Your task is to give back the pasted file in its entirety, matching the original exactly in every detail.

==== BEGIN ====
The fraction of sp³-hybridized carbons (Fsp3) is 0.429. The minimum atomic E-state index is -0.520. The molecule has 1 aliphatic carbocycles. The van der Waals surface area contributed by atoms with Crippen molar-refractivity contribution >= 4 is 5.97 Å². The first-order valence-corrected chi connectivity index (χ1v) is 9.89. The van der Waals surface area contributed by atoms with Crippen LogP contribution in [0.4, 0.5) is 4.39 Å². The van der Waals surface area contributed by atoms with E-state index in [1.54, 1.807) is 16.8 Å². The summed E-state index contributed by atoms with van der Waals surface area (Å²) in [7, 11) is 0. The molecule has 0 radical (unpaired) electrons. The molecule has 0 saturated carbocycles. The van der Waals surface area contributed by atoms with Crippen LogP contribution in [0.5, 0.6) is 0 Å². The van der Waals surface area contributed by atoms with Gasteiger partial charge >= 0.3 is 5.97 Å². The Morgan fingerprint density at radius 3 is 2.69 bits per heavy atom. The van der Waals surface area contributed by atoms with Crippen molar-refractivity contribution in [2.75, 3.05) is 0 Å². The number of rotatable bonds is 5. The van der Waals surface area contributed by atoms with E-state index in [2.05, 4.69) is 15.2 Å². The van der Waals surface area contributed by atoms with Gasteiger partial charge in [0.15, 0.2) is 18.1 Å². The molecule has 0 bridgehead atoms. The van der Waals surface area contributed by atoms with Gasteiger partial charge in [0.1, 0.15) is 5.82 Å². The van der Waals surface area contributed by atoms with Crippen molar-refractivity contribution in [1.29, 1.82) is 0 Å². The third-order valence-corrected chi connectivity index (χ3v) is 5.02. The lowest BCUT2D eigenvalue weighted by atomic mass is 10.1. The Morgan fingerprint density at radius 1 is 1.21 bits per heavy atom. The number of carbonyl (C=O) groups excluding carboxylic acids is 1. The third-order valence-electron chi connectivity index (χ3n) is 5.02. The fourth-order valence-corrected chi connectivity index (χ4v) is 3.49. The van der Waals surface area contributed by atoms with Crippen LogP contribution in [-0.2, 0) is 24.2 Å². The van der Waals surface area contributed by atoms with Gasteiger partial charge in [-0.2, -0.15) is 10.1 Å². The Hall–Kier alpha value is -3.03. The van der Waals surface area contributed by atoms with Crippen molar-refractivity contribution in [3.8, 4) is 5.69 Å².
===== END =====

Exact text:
The fraction of sp³-hybridized carbons (Fsp3) is 0.429. The minimum atomic E-state index is -0.520. The molecule has 1 aliphatic carbocycles. The van der Waals surface area contributed by atoms with Crippen molar-refractivity contribution >= 4 is 5.97 Å². The first-order valence-corrected chi connectivity index (χ1v) is 9.89. The van der Waals surface area contributed by atoms with Crippen LogP contribution in [0.4, 0.5) is 4.39 Å². The van der Waals surface area contributed by atoms with E-state index in [1.54, 1.807) is 16.8 Å². The summed E-state index contributed by atoms with van der Waals surface area (Å²) in [7, 11) is 0. The molecule has 0 radical (unpaired) electrons. The molecule has 0 saturated carbocycles. The van der Waals surface area contributed by atoms with Crippen LogP contribution in [0.5, 0.6) is 0 Å². The van der Waals surface area contributed by atoms with Gasteiger partial charge >= 0.3 is 5.97 Å². The Morgan fingerprint density at radius 3 is 2.69 bits per heavy atom. The van der Waals surface area contributed by atoms with Crippen molar-refractivity contribution in [2.75, 3.05) is 0 Å². The number of rotatable bonds is 5. The van der Waals surface area contributed by atoms with E-state index in [2.05, 4.69) is 15.2 Å². The van der Waals surface area contributed by atoms with Gasteiger partial charge in [0.15, 0.2) is 18.1 Å². The molecule has 0 bridgehead atoms. The van der Waals surface area contributed by atoms with Gasteiger partial charge in [0.1, 0.15) is 5.82 Å². The van der Waals surface area contributed by atoms with Crippen molar-refractivity contribution in [1.29, 1.82) is 0 Å². The third-order valence-corrected chi connectivity index (χ3v) is 5.02. The lowest BCUT2D eigenvalue weighted by atomic mass is 10.1. The Morgan fingerprint density at radius 1 is 1.21 bits per heavy atom. The number of carbonyl (C=O) groups excluding carboxylic acids is 1. The third-order valence-electron chi connectivity index (χ3n) is 5.02. The fourth-order valence-corrected chi connectivity index (χ4v) is 3.49. The van der Waals surface area contributed by atoms with Crippen LogP contribution in [-0.2, 0) is 24.2 Å². The van der Waals surface area contributed by atoms with Gasteiger partial charge in [-0.2, -0.15) is 10.1 Å². The Hall–Kier alpha value is -3.03. The van der Waals surface area contributed by atoms with Crippen molar-refractivity contribution in [3.8, 4) is 5.69 Å².